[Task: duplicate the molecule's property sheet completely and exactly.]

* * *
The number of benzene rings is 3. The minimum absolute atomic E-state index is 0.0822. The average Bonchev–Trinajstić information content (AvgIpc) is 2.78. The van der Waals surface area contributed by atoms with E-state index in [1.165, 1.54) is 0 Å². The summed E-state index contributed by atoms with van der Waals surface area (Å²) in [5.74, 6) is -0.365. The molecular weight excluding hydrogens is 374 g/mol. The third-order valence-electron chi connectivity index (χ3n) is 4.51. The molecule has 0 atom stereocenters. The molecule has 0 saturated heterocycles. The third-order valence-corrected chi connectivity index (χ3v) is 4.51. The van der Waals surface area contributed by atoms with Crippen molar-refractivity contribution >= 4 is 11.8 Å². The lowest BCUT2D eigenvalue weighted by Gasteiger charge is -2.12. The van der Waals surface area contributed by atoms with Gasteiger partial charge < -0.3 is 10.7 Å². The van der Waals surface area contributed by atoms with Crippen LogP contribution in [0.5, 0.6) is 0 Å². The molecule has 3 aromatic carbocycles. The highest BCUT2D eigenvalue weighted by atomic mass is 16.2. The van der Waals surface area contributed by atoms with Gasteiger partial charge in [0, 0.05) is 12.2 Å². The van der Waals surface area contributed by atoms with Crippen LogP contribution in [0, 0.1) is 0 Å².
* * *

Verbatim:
The number of benzene rings is 3. The minimum absolute atomic E-state index is 0.0822. The average Bonchev–Trinajstić information content (AvgIpc) is 2.78. The van der Waals surface area contributed by atoms with E-state index in [1.165, 1.54) is 0 Å². The summed E-state index contributed by atoms with van der Waals surface area (Å²) in [5.74, 6) is -0.365. The molecular weight excluding hydrogens is 374 g/mol. The third-order valence-electron chi connectivity index (χ3n) is 4.51. The molecule has 0 atom stereocenters. The molecule has 0 saturated heterocycles. The third-order valence-corrected chi connectivity index (χ3v) is 4.51. The van der Waals surface area contributed by atoms with Crippen molar-refractivity contribution >= 4 is 11.8 Å². The lowest BCUT2D eigenvalue weighted by Gasteiger charge is -2.12. The van der Waals surface area contributed by atoms with Gasteiger partial charge < -0.3 is 10.7 Å². The van der Waals surface area contributed by atoms with Crippen LogP contribution in [0.5, 0.6) is 0 Å². The molecule has 3 aromatic carbocycles. The highest BCUT2D eigenvalue weighted by atomic mass is 16.2. The van der Waals surface area contributed by atoms with Gasteiger partial charge in [0, 0.05) is 12.2 Å². The van der Waals surface area contributed by atoms with Crippen LogP contribution in [0, 0.1) is 0 Å².